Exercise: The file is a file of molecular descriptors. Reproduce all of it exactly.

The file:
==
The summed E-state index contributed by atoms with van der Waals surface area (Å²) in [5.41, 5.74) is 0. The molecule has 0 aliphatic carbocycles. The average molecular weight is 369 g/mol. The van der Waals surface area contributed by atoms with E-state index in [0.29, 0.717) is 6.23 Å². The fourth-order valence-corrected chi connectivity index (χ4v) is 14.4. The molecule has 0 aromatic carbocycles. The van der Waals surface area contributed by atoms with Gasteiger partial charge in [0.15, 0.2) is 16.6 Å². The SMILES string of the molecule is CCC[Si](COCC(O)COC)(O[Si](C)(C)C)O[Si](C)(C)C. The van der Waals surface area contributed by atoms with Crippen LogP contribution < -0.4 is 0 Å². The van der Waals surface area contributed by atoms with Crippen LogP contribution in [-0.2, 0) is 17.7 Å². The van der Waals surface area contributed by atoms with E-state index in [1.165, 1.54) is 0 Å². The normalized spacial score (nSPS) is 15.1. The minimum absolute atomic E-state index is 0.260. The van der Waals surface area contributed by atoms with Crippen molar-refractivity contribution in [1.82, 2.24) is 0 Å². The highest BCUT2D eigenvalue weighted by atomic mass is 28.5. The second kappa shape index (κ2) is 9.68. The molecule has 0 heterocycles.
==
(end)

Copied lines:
The summed E-state index contributed by atoms with van der Waals surface area (Å²) in [5.41, 5.74) is 0. The molecule has 0 aliphatic carbocycles. The average molecular weight is 369 g/mol. The van der Waals surface area contributed by atoms with E-state index in [0.29, 0.717) is 6.23 Å². The fourth-order valence-corrected chi connectivity index (χ4v) is 14.4. The molecule has 0 aromatic carbocycles. The van der Waals surface area contributed by atoms with Gasteiger partial charge in [0.15, 0.2) is 16.6 Å². The SMILES string of the molecule is CCC[Si](COCC(O)COC)(O[Si](C)(C)C)O[Si](C)(C)C. The van der Waals surface area contributed by atoms with Crippen LogP contribution < -0.4 is 0 Å². The van der Waals surface area contributed by atoms with Crippen LogP contribution in [-0.2, 0) is 17.7 Å². The van der Waals surface area contributed by atoms with E-state index in [1.165, 1.54) is 0 Å². The normalized spacial score (nSPS) is 15.1. The minimum absolute atomic E-state index is 0.260. The van der Waals surface area contributed by atoms with Crippen molar-refractivity contribution in [1.82, 2.24) is 0 Å². The highest BCUT2D eigenvalue weighted by atomic mass is 28.5. The second kappa shape index (κ2) is 9.68. The molecule has 0 heterocycles.